I apologize again for my mixing of terms and scatter brained posts. I shut down the stove until I get it straight and got two new CO monitors. I had two, but they were old and were not working correctly.

The new CO Monitors were reading 33 in the room with the hot air duct. I got readings at the vent pipe joints in the 50's. So I need to seal them - what do you suggest I use?

combustion blower motor - that affects the draft - correct? There is a restrictor plate on it - is that how I adjust the draft?

Ok - too much at once. Thank you for your patience and I apologize for the confusion.
llama99
 
Hot Air Coal Stoker Stove: Harman Magnum Stoker
Coal Size/Type: rice
Stove/Furnace Make: Harman
Stove/Furnace Model: Magnum Stoker

Re: Bad Smell in House Harmon Stoker

PostBy: Coalfire On: Sun Dec 02, 2012 7:49 am

llama99 wrote: They put in a 5 1/2"SS liner and packed around it with a cement /Vermiculite mix to "insulate it".

I used the stove for several years. The pipe from the stove to the chimney liner went bad - rust...corrosion. I couldn't replace it last year so the stove sat for a year. I had removed the bad pipe last year, so the stove did not sit connected to the chimney all last year.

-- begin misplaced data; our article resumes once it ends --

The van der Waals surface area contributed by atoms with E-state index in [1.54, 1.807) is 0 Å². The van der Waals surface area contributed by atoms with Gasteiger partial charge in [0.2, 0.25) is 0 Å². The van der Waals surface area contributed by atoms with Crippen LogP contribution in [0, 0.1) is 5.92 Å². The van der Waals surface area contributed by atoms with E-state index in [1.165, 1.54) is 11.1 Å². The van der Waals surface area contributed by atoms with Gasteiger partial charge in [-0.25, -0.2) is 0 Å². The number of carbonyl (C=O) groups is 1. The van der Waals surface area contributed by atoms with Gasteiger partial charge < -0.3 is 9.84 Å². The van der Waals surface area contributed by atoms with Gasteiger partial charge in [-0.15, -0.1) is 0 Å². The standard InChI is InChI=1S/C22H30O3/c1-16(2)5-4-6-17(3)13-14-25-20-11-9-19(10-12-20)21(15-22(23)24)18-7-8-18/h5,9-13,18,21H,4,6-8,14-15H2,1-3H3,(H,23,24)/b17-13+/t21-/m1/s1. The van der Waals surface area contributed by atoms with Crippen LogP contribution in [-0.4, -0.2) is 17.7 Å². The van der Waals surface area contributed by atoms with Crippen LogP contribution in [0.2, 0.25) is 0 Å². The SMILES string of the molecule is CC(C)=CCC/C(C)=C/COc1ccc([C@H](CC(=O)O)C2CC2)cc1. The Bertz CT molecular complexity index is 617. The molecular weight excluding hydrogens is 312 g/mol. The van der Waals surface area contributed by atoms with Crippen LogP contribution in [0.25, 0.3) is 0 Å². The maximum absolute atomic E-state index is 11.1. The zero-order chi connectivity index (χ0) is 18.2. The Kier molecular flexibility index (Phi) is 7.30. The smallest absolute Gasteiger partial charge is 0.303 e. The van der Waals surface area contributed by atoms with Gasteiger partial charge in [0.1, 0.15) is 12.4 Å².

This week, I replaced the pipe from the stove to the SS liner. I did not seal the new vent pipe - the guy at the stove store told me I didn't need it sealed. I don't know what to use.




First of all your liner is probably collapsing in your chimney, that is why you are getting odors. Do not use the stove until that liner is inspected

The stove pipe doesn't need to be sealed it should be under a vaccum, seems like you have an obstruction in the chimney, like a collapsed or severly damaged liner
Coalfire
 
Hand Fed Coal Stove: DS Machine 96K btu Circulator
Coal Size/Type: Nut

Re: Bad Smell in House Harmon Stoker

PostBy: Cap On: Sun Dec 02, 2012 8:09 am

I agree with Coalfire's assement, check that liner to be on the safe side. I don't like the way your stove pipe is connected. The ends should be fully inserted. You are trying to make 45's out of 90's. May have to run vertical out of the top and 90 straight into the flue liner.

Also, if you burn really hot, you may smell something. Happens to my stove, sort of a smell from too much heat due to overfiring the unit. But under normal use, you will not smell anything.

That cover plate to start should be approx 50%, this motor supplies air to the grates. Others will tell you how to adjust. Be careful out there. I am only about 15 miles east of you near the Lehigh River. If you keep having trouble, maybe I can come out and help you out.
Cap
 
Hand Fed Coal Boiler: Harman SF 250, domestic hot water loop, heat accumulator

Re: Bad Smell in House Harmon Stoker

PostBy: Dennis On: Sun Dec 02, 2012 8:57 am

Shut the stove down
pull the stove pipe off
look up the chimney liner for blockage
seal the stove pipe
get a manometer sometime soon(set draft at desired level and save coal and a life if you have no draft)